Real Canadian Superstore and No Frills Make Chinese New Year Shopping Easier

Diana Chan January 31, 2016 Event


Chinese New Year is almost upon us and it’s a great time for families to gather for the annual feast. It is also traditional for families to cleanse the house to sweep away any bad fortune and to make way for good incoming luck. Depending on the family, this can vary. For my family and I, we put a larger emphasis on food and having the family around the dinner table.

One place that we always go to buy groceries for a large feast is T&T as they are the go to grocery store for Asian groceries. Loblaws acquired T&T a few years ago, so their other stores like Real Canadian Superstore and No Frills have begun carrying more ethnic foods and T&T products.



I go to Superstore a lot, so it’s becoming more and more noticeable when products are sold at stores that you wouldn’t normally see them.


With a week and a bit left, Superstore has really promoted hard to show that they carry more diverse products. I don’t mind because that means I don’t have to run around grocery store to grocery store finding what I need.


Vita Soy was on sale and I bought one of each pack to stock up my fridge. The best!


If you can’t find what you need, it’s most likely in the World Foods aisle.


So many drinks and snacks that just lit my eyes up. All the childhood memories flooding back. I picked up a bottle of Aloe to have in my fridge since my friends love to come over and mix drinks with it.


Another area that I love are all the Asian sauces. Can’t go wrong with them especially when making marinades for meat or dipping sauces.


Gotta always have a pack of these dried mangoes.



If you can’t find it all in the aisle, I found that some stuff is scattered all over the store. Signs everywhere!


I bought a lot of random stuff on my trip to Superstore.

Chinese New Year Cooking with Stephanie Yuen of Beyond Chopsticks


Not sure what to make for New Years? I attended a cooking class hosted by Superstore and No Frills where Stephanie showed us how to create 2 dishes for Chinese New Year.

Eating dumplings or wontons is a sign of prosperity. This is because the preparation of it is similar to packaging luck inside the dumpling, which is later eaten. As for the Taro Root Coconut Milk dessert with Tapioca Pearls, not sure about the meaning behind that, but it’s a delicious warm dessert.

Makes 40 – 50 wontons



  • 8 cups water
  • 2 lbs. Shanghai bok choy, separated and rinsed
  • 1 can T&T water chestnuts, drained and diced
  • 4 oz. ground lean pork (or chicken)
  • ½ cup T&T edamame beans, cooked and shelled
  • 1 tbsp. light soy sauce
  • 1 tsp. sesame oil
  • 2 tsp. sea salt
  • ¼ tsp. granulated sugar
  • 2 tbsp. corn starch
  • 1 small egg, beaten
  • 1 pkg wonton wrap
  • 2 cups Chinese New Year Cake (already sliced)
  • 4 pc. T&T dried shitake mushroom, rinsed and soaked in 2cups hot water for at least 30 minutes or until softened.
  • 2 cans T&T chicken broth
  • 1/2 cup chopped cilantro (Optional)
  • 1/2 cup chopped green onion (Optional)



  1. Boil 6 cups of water in a medium saucepan on high heat.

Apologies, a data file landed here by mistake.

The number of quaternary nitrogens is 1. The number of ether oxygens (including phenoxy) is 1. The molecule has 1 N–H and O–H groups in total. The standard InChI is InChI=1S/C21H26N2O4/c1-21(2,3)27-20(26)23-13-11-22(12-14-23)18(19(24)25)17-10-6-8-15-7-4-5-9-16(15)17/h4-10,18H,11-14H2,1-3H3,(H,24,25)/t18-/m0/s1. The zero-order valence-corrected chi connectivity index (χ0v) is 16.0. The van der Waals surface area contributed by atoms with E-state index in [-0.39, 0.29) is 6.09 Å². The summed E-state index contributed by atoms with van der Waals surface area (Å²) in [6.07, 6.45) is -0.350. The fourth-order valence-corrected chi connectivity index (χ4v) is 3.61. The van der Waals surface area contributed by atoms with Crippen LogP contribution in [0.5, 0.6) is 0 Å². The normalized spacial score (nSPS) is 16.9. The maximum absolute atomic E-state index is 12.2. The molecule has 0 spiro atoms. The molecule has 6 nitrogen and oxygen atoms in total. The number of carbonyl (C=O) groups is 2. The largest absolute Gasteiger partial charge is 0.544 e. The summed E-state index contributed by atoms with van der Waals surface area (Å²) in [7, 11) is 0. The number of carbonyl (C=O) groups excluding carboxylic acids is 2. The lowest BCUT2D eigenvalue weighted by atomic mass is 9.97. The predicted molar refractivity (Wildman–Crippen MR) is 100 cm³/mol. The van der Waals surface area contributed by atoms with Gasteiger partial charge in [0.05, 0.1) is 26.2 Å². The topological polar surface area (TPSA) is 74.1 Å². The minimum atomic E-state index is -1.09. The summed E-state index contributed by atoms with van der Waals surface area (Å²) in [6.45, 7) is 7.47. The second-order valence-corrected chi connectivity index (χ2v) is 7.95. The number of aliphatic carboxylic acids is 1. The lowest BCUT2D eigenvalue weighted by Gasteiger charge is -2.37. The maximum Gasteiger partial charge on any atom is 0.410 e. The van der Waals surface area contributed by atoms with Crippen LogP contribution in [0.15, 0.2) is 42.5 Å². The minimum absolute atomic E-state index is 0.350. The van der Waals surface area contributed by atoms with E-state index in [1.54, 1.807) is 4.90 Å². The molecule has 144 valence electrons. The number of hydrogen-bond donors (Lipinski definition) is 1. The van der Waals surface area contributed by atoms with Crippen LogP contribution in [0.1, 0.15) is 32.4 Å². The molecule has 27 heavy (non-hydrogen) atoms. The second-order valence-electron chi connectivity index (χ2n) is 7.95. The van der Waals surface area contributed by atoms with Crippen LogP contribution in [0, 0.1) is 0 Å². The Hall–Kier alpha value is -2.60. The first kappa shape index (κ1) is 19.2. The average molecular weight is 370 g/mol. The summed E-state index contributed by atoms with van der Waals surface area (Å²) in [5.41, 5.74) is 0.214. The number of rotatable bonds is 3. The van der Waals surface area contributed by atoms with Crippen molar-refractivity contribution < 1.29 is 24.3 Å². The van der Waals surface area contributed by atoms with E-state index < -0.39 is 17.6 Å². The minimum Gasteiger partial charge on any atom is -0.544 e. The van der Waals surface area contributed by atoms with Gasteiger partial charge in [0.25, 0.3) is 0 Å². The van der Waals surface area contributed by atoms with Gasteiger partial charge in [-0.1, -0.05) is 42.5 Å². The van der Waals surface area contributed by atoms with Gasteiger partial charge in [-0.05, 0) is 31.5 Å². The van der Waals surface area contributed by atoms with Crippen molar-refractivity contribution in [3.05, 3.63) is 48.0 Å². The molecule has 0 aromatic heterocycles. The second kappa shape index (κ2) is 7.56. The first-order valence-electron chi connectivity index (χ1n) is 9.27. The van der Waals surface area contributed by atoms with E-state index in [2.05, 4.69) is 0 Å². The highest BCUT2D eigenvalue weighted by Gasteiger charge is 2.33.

2. Add bok choy and blanch for 2 minutes.
  3. Drain the bok choy and let it cool down for 15 minutes.
  4. Squeeze excess water out of the bok choy and place onto a kitchen towel to let it dry.
  5. Chop the bok choy finely and transfer to a large mixing bowl.
  6. Mix water chestnut, ground pork, edamame beans, soy sauce, sesame oil, salt, sugar and corn starch into the bok choy. This is the stuffing for the wontons.
  7. Place one piece of wrap on a dry surface or cutting board.
  8. Spoon 1 tbsp. stuffing in the middle.
  9. Fold wrap half-way into a half circle and then using a small brush, brush a small amount of egg wash around the edge of the half circle and press firmly.
  10. Turn the half circle to overlap ½ inch of the two corners, brush with egg wash and press firmly. Continue until the stuffing is gone.
  11. Remove mushrooms from water, cut off the stems and julienne.
  12. Reserve mushroom water for later.




  1. Combine 2 cups of water, chicken broth, mushroom and mushroom water in a medium saucepan and bring to a boil. Once it boils, cover and turn the heat down to low and let simmer.

To finish:

  1. Boil ½ pot of water and cook half of the wontons in the boiling water for 4-5 minutes.
  2. Transfer the cooked wonton into a big bowl using a slotted ladle.
  3. Repeat with the remaining wontons as needed*.
  4. Bring the chicken broth to a boil and add New Year Cake and cook for 1 to 2 minutes.
  5. Add cooked wonton and bring to another boil. Turn off heat.
  6. Top with chopped cilantro and green onion.

*Tip: Freeze unused wontons in a sealed plastic bag. Wontons can be stored for up to 2 weeks.


Serves 4


  • 1 tbsp. mini tapioca
  • 3 cups water
  • 2 cups skinned taro root, into ½” cubes
  • 1/4 cup brown sugar
  • 1 can Rooster coconut milk (165ml)



  1. Boil water and taro to a boil in a medium saucepan on high heat.
  2. Lower heat to medium and cover. Cook for 5 minutes.
  3. Transfer to a blender and blend on high for 20 seconds or until creamy.
  4. Return to saucepan and cook on medium heat. Stir frequently to avoid sticking.
  5. Add coconut milk and sugar, bring to a gentle boil.
  6. Add tapioca and mix well.
  7. Stir in brown sugar and cook for another minute or until sugar melts.

Tip: Do not place taro directly on your hand – wear kitchen gloves or use a dry towel when peeling taro



About The Author

Diana started Foodology in 2010 because she just eats out everyday! She started a food blog to share her love of food with the world! She lives in Vancouver, BC and adores the diversity of food around her. She will go crazy for churros and lattes.

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